Throughout the United States, Black people bear the greatest burden of HIV. While African Americans make up 13% of the U.S. population, they account for 42% of all new HIV diagnoses, with a total of about 15,300 new cases reported in 2019, according to the Centers for Disease Control and Prevention (CDC). Stated another way, Black people are about eight times more likely than white people and about twice as likely as Latinos to be diagnosed with HIV. Of the estimated 1.2 million Americans currently living with HIV, about 40% are Black.
Among Black men, those who have sex with men account for the largest proportion of new HIV diagnoses. Just over a quarter of all newly diagnosed people in 2018 were Black gay, bisexual and same-gender-loving men. What’s more, over half of newly diagnosed young gay and bi men ages 13 to 24 are African American.
Black women make up about 60% of all new HIV diagnoses among women; their most common risk factors are heterosexual contact and injection drug use. Adequate data are lacking for transgender people, but Black trans women appear to have a disproportionately high HIV rate.
The good news is that HIV diagnoses have fallen in recent years, dropping by 6% among Black men and 10% among Black women between 2014 and 2018. New diagnoses have fallen for all age groups except young adults ages 25 to 34, who saw a 7% rise. HIV-related mortality has also declined, and HIV is no longer one of the top 10 causes of death for Black men or women.
The CDC estimates that six out of seven African Americans living with HIV have been tested and are aware of their status. Testing is important because people who know their status can start antiretroviral treatment, which halts disease progression and prevents HIV transmission, as people who achieve an undetectable viral load do not transmit the virus through sex.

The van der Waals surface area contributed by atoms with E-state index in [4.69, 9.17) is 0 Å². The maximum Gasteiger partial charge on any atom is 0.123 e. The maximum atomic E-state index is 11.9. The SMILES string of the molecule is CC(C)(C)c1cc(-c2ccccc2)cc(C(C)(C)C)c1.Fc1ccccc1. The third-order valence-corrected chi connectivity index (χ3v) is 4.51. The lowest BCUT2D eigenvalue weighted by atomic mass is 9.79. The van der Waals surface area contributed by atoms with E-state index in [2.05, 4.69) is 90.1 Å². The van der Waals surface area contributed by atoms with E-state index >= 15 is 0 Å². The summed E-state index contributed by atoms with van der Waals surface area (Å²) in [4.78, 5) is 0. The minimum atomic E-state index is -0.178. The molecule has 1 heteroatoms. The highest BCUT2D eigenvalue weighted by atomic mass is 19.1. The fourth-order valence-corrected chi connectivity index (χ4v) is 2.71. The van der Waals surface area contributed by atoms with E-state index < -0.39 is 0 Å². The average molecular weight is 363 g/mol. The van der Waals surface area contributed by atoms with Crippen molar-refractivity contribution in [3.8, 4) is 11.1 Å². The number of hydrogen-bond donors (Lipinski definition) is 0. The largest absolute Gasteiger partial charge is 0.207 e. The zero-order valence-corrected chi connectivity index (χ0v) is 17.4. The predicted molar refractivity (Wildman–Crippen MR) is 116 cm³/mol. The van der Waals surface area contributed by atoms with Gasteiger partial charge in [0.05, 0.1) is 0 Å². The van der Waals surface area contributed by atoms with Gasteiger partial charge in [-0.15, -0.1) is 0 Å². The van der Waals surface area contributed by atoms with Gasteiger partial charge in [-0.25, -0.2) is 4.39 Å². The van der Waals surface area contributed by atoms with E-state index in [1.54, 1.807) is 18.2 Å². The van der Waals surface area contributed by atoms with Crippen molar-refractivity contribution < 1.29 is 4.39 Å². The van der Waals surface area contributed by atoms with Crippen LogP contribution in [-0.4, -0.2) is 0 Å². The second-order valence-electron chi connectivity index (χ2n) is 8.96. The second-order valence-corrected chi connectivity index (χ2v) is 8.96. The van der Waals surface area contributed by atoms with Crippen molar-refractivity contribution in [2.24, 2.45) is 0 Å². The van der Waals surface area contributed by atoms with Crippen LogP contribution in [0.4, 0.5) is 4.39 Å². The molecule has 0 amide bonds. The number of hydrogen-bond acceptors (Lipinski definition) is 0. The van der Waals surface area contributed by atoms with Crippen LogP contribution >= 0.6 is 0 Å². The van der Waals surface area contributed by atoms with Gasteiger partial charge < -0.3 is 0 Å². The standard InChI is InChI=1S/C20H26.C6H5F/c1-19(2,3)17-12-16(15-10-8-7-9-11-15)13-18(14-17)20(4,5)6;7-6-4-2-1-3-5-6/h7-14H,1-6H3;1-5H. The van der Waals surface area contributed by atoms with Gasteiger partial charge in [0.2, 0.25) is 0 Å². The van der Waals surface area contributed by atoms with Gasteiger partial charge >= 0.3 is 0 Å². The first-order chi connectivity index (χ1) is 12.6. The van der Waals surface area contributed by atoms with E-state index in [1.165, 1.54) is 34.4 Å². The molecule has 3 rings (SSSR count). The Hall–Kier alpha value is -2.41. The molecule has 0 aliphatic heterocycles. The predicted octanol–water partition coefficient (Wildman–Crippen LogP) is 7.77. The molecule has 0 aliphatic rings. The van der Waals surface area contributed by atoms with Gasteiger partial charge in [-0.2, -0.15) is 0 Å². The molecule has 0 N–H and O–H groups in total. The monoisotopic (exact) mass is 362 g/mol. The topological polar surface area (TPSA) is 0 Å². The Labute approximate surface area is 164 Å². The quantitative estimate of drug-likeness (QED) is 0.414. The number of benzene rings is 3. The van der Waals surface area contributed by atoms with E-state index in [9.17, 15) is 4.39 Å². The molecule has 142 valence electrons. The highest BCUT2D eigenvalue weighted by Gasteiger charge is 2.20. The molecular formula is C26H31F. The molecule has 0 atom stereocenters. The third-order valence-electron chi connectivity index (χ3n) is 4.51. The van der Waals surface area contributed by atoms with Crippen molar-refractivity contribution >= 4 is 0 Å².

Unfortunately, compared with HIV-positive people overall, African Americans are less likely to receive HIV care (63%), remain in care (48%) and achieve viral suppression (51%). These metrics are somewhat better for Black gay and bi men specifically (75%, 56% and 61%, respectively). African-American people are also less likely than whites to be taking pre-exposure prophylaxis (PrEP) to prevent HIV.
While HIV does not progress faster among African Americans, and antiretroviral treatment is equally effective for this group, Black people are less likely than white people to receive adequate health care. Reasons include a higher poverty rate and a lower likelihood of having health insurance compared with the overall U.S. population.
In addition, African Americans are at greater risk for other health problems that can make managing HIV more difficult, including sexually transmitted infections, heart disease, kidney disease and diabetes.
Racism, stigma, homophobia and distrust of the health care system can negatively impact risk behavior, knowledge of HIV status, HIV care and other services for many African Americans. Black people are also more likely to experience homelessness, incarceration and criminalization related to their HIV status.
Many AIDS service organizations offer assistance and programs specifically for Black people living with HIV. The CDC’s high-impact prevention approach aims to focus efforts and resources in communities with the greatest burden. The “Ending the HIV Epidemic in the U.S.” plan prioritizes more than 50 jurisdictions with high HIV rates, many of which are home to large African-American populations.